This month, the Theatre Department at Presbyterian College presented Kimberly’s Flight, a new work created by students in PC’s recently formed Centre for Devised Theatre. In this new course of study, a theme for a play is determined during the fall semester and students in courses focusing on creating theatre write a script. In the spring auditions are held and students either perform in the play, create the set, or work backstage providing technical support as part of their coursework. This new program is designed to challenge audiences to contemplate important issues in the world. This year’s offering focuses on one of our own, Captain Kimberly Hampton, PC Class of 1998.
Kimberly Nicole Hampton, a multi-talented young lady from Easley, South Carolina had been recruited during her high school career by PC women’s tennis coach, Donna Arnold. Kimberly chose to play Division I tennis at Furman University her freshman year; however, seeking a different type of college experience, Kimberly transferred to Presbyterian College in the fall of 1995 for her sophomore year. Three years later she had won every South Atlantic Conference singles tennis match that she played during her three years at Presbyterian. She led the team to three SAC championships as captain in 1997 and 1998 and was named the SAC Player of the Year for those years, as well. In 1998 she was named the SAC Female Athlete of the Year for all women’s sports within the conference.
Not only was Kimberly an outstanding tennis player, but she also excelled in the classroom. Academic distinction at the college level is demanding for any student and more so for athletes who must plan time for study around practice sessions, travel, and matches. Kimberly, well organized and self-disciplined, met these challenges and was named to the Dean’s List for five of the six semesters she attended PC.
Kimberly attended PC on an ROTC scholarship, adding to her daily schedule the early morning PT (physical training) required of ROTC cadets. Knowing that she wanted to be “an aviator and a paratrooper,” Kimberly chose service in the armed forces as her life’s goal. She served as the PC Highlander Battalion’s cadet commander during her senior year.
Kimberly graduated from Presbyterian College with honors, cum laude with a major in English and a minor in Physical Education in 1998. That June she was named to the GTE Academic All-American Women’s At-Large Team in District III, an honor bestowed by the College Sports Information Directors of America.
Prior to graduation in May 1998, Kimberly received her Army commission as a 2nd Lieutenant in the U.S. Army and was awarded PC’s Wysor Saber, the Highlander Batallion’s most prestigious award. That summer she served as a Gold Bar Recruiter for the college’s ROTC Department, then reported to Fort Rucker’s U.S. Army Helicopter Flight School in Alabama that October.
Kimberly excelled in the flight training program, graduating second in her class. Over the next several years, she was stationed in Korea, Afghanistan, and Iraq.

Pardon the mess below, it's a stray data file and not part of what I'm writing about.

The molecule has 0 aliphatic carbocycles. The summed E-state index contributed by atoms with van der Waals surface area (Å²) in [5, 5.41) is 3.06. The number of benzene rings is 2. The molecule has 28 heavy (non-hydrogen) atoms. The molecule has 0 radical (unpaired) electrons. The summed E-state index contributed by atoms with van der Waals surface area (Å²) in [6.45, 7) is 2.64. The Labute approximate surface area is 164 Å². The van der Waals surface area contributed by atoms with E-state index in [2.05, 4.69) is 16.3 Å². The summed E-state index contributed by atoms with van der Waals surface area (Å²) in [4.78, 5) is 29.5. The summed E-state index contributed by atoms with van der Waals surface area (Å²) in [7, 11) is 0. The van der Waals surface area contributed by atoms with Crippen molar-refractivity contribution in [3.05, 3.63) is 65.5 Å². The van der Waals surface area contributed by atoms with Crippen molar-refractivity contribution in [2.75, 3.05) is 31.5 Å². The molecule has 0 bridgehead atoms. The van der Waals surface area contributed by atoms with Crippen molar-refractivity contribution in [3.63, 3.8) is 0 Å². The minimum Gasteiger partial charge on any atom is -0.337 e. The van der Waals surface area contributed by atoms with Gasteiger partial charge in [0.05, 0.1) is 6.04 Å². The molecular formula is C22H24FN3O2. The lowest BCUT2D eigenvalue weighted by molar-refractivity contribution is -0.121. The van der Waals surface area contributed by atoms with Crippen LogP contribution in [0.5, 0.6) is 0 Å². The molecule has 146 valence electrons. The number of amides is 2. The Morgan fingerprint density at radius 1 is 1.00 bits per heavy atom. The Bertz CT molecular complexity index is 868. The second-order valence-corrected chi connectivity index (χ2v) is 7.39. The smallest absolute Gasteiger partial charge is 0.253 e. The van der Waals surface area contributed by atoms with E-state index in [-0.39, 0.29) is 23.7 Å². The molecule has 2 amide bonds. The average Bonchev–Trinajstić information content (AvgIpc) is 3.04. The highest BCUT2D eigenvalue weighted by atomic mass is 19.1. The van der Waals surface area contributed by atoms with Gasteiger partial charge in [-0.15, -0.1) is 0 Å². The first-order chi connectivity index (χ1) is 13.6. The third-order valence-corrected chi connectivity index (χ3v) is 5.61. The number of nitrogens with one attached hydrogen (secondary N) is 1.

In the Foreword of Kimberly’s Flight, a book written by Kimberly’s mother, Ann Hampton, with Anna Simon, Kimberly’s commander in Iraq wrote of Kimberly: “While most aspiring helicopter pilots in the Army, men and women, choose to serve as Blackhawk or Chinook pilots who ferry troops about the battlefield, Kimberly chose the far more dangerous path of becoming an OH-58 “Kiowa” pilot. This specialty meant that her mission was to actively seek out and engage the enemy, and it has only been open to women since the 1990s. She subsequently became one of the first female combat aviation commanders in the history of the 82nd Airborne. It was this decision which inevitably put her at the front lines outside Fallujah, Iraq, on a fateful winter day.” Lieutenant General William B. Caldwell IV, commander of the 82nd Airborne Division in Iraq
On January 2, 2004, Captain Kimberly Hampton, lost her life while serving as the commander of Delta Troop, 1st Squadron-17th Cavalry, 82nd Airborne Division in Iraq. She and her co-pilot were searching by air for enemy forces in support of American troops conducting ground force maneuvers.
In an email to her parents the previous year Kimberly wrote, “If there is anything I can say to ease your mind…if anything ever happens to me, you can be certain that I am doing the things I love. I’m living my dreams for sure, living life on the edge at times and pushing the envelope. But, I’m doing things others only dream about from the safety and comfort of home. I wouldn’t trade this life for anything, I truly love it! So, worry if you must, but you can be sure that your only child is living a full, exciting life and is HAPPY!”
Many faculty and staff on campus have fond memories of Kimberly and those who did not know her personally, remember the smile she shared with everyone. Kimberly lived a life which exemplified the PC Spirit and we will never forget her!